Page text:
The law on criminal convictions data – a complex area
Prior to the GDPR, personal data relating to criminal convictions in the UK was treated as ‘sensitive personal data’ and subject to the same regime as, for example, health data or data relating to ethnicity. That wasn’t always the case across the EU as a number of other European countries prior to GDPR treated criminal data as a separate category from other sensitive data. Now, under the GDPR, separate measures apply specifically to personal data relating to criminal convictions and offences or related security measures (Article 10 data). This is distinguished from special category data (which is the bulk of the old sensitive personal data categories) which is regulated under Article 9. In the UK, the Data Protection Act 2018 (the DPA) makes clear this includes data relating to the alleged commission of offences and proceedings for an offence or alleged offence, including the disposal of any proceedings (including sentencing). The definition is therefore fairly wide.
As for all data processing, controllers processing Article 10 data must have a lawful basis for doing so. In other words, they must comply with a lawful basis under Article 6. In addition, they must also have either official or legal authority (under European or Member State law) for the processing.
The DPA authorises the processing of Article 10 data if certain conditions are met, including where it is necessary for employment or safeguarding purposes; or where it is necessary to comply with a regulatory requirement. Not-for-profit bodies with a political, philosophical, religious or trade union aim are also permitted to process such data, subject to certain limitations. A comprehensive register of criminal convictions can only be kept if a controller has official authority to do so.
Careful analysis should be undertaken to ensure that any condition relied upon is satisfied and the correct lawful basis identified, and controllers must record both the condition(s) and lawful base(s) relied upon. Controllers must also have in place an ‘appropriate policy document’ in relation to the Article 10 data, explaining their procedures for complying with the six general principles for data processing under the GDPR and their retention and erasure procedures, including an indication of how long the data will likely be retained. The requirement for an appropriate policy document is a new feature under the DPA and the ICO has provided a template appropriate policy document on its website. However, this requirement can be met by relying on other documents that are part of an organisation’s data protection compliance framework – an organisation does not have to implement a standalone document if the requirements are dealt with in other policies.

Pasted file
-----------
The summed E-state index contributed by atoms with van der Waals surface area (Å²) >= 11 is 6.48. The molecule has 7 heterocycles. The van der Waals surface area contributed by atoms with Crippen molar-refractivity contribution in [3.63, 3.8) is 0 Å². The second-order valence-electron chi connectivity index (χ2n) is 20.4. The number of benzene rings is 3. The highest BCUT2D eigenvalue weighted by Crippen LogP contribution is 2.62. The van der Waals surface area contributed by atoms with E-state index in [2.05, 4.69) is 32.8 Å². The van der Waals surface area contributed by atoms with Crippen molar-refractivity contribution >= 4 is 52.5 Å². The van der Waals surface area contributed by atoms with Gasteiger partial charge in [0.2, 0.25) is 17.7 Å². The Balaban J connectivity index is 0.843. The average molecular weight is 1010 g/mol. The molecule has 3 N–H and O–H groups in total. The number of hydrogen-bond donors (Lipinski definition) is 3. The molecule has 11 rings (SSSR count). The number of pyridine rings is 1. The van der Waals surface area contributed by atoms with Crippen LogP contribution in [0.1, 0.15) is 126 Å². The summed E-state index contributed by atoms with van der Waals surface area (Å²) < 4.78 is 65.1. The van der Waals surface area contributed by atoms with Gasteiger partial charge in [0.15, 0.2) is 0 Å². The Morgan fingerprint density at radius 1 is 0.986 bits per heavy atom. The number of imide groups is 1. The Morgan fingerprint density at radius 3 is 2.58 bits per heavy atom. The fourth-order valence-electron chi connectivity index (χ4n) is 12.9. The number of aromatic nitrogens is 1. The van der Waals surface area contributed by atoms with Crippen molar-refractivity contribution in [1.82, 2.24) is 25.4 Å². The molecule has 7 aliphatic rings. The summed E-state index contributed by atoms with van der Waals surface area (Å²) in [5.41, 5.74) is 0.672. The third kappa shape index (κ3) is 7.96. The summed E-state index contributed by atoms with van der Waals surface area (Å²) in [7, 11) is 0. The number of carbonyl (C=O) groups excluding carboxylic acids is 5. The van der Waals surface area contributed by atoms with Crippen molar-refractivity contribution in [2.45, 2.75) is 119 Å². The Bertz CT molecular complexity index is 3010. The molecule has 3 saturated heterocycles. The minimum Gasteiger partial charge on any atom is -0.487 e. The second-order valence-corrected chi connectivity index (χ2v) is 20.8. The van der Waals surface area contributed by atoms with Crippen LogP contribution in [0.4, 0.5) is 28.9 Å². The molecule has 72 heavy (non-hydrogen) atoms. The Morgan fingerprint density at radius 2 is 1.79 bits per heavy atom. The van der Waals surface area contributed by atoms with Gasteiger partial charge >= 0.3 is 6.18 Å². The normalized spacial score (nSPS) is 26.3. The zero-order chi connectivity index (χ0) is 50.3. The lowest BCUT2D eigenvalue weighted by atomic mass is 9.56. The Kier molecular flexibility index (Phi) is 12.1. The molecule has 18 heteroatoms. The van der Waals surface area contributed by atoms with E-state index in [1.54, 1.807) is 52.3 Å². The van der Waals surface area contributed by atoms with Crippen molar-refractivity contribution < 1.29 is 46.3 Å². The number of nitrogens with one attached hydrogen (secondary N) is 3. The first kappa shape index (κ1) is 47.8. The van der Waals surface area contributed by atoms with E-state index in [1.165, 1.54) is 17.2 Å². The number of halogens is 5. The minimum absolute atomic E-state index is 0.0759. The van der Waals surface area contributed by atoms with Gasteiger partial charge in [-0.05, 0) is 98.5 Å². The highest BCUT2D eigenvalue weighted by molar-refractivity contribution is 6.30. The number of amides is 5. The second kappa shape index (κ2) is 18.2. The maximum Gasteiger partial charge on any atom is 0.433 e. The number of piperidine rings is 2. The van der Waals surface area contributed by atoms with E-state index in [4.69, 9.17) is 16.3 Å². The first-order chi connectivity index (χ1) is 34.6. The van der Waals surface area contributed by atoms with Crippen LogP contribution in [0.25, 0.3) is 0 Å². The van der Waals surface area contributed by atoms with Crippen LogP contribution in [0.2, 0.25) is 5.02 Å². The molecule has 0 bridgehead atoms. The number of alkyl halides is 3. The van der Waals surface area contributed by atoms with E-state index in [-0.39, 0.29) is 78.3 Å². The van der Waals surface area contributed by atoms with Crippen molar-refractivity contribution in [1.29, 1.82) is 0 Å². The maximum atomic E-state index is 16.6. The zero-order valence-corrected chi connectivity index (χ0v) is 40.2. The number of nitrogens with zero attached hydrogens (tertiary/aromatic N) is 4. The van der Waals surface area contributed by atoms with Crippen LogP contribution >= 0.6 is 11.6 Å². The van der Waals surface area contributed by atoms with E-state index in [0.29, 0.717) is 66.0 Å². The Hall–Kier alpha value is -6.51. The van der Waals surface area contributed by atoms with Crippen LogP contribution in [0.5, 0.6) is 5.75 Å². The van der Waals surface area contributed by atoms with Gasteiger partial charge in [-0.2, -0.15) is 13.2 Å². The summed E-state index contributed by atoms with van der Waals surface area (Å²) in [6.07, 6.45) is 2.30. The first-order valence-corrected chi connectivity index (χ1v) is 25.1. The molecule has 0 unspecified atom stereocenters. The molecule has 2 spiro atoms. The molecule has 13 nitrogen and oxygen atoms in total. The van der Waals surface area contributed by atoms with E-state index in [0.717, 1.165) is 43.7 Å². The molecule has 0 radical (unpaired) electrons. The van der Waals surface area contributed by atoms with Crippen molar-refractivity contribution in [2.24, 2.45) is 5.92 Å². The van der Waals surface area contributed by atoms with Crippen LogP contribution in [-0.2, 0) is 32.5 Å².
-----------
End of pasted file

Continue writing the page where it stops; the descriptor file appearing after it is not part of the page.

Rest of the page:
The UK’s recent departure from the EU has not affected these requirements.
The ICO is conducting a survey to find out if gaps exist in controllers’ awareness and understanding of this legal framework, and wants to hear from controllers who process Article 10 data. The survey specifically asks about the key challenges controllers face when processing Article 10 data, and what might assist them in furthering their understanding of the relevant requirements. The ICO has so far only published limited guidance on Article 10 data, and it can therefore be difficult for controllers to know which conditions (in the DPA) may apply to them and whether they have legal authority for the processing.
The survey will inform the ICO’s future work, such as the development of guidance or events. As detailed guidance in this area is anticipated but yet to be published, this is a good opportunity for controllers to potentially influence the content of the guidance and make it helpful for them. Given the complexity of the law in this area, it is welcome that stakeholder views are being sought and we would encourage all organisations that regularly use Article 10 data to complete the survey (takes around 15 minutes to complete!). Details of how to do so can be found here on the ICO’s website. The deadline for responses is Friday 28 February.
If you would like advice on processing Article 10 data, or on any other aspect of data protection law, please contact Victoria Hordern on [email protected] or another member of the Bates Wells data privacy team.
This information is necessarily of a general nature and doesn’t constitute legal advice. This is not a substitute for formal legal advice, given in the context of full information under an engagement with Bates Wells.
All content on this page is correct as of February 13, 2020.